How does one define a good walk? Today made me realise that it may be more to do with one's own mood at the time supplementing the physical attributes of the weather, terrain and landscape.
Today saw us following the River Calder back to the Arbor which was all attractive enough, and then a stiff climb, partly trackless up heather covered hillside, and more trackless yomping across the tops and then a descent to the plains of the River Wyre, and surfaced farm tracks giving a panoramic view of the whole extent of the Bowland hills skyline from the south that I had not seen before. A further descent into the course of the Wyre, and then its crossing, and another steepish climb out had us at our finish. All that was good enough, if not a bit special, but when one factors in pretty dismal cold weather with prolonged bouts of heavy wind driven rain one may think that could have reduced the enjoyment.
From the start I had a feeling of pleasant anticipation. Conversation, as always with BC, was nonstop and wide ranging. On the steep climb from the Arbor I felt fit and somehow empowered revelling in the satisfaction of a well dictated rhythm and almost uninterrupted ascent. Once out on the rolling moorland, trekking through heather not much more than ankle deep, I had a more than usual feeling of euphoria and liberation with huge expanses of wild country in all directions. Wind and freezing rain and hail only added to my elation, especially knowing that I had good clothing keeping me warm and dry underneath.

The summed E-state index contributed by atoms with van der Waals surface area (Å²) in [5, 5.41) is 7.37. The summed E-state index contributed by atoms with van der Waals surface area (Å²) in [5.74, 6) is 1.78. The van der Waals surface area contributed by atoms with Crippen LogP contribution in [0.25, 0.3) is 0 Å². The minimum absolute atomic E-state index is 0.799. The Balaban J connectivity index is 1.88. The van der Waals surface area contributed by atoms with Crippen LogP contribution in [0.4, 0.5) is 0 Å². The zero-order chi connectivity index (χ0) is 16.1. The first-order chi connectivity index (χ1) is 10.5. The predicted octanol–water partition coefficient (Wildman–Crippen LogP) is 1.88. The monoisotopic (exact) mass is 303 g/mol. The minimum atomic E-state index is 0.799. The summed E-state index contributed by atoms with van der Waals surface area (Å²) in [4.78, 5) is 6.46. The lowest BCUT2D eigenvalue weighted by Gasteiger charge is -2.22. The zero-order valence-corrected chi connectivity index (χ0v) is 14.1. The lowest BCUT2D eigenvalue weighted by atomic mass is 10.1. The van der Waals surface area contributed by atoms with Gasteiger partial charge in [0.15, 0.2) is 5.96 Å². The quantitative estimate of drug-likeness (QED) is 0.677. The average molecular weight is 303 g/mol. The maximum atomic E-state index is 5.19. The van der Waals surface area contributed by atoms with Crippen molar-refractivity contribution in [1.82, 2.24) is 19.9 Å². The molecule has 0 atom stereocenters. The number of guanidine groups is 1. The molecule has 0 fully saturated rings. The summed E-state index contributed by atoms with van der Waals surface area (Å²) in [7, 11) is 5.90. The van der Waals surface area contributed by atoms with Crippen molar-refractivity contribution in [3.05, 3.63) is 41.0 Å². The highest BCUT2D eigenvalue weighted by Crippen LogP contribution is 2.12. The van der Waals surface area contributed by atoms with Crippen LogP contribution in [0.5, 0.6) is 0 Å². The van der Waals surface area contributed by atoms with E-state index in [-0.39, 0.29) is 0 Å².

This was for the partly indiscernible reasons that I have tried to express above a bit special.
|The Arbor again.|
Photos elsewhere show the windows as English arches, but now covered by metal sheeting.
Even the skylight on the roof had a metal barred cage over.
|Halfway up the climb from the Arbor.|
BC surveys one of the line of posh shooting buts we were following
|This is the first time we had seen such engineered shooting buts.|
Does it indicate the growing prosperity of the grouse shooting activity?
|The River Calder looking towards its source.|
The Arbor is down below to the right of the stream
|Huge expanses of wild moorland - deep breaths and fresh air.|
Red line in distance shows our route - click to enlarge
|A traditional shooting but, but a pretty elaborate one at that. |
They are often a lot more rudimentary, although the photo above shows modern development.
|Zoom to sun on Heysham power station|
|Surfaced farm track and the new to me view of the extensive Bowland hills skyline from the south.|
I once walked the whole of its length - a day that turned out to be longer than I had anticipated
|A tributary of the Wyre we crossed before crossing the main river bridge.|
The path here was steep, muddy and eroded - I indulged in a bit of bum-sliding.
|Gnarly beech trees just before we merged onto the road beyond and our finish.|
They look better enlarged.
|Ignore green horizontal (The Wyre Way)|
No significance in use of two formats for route indication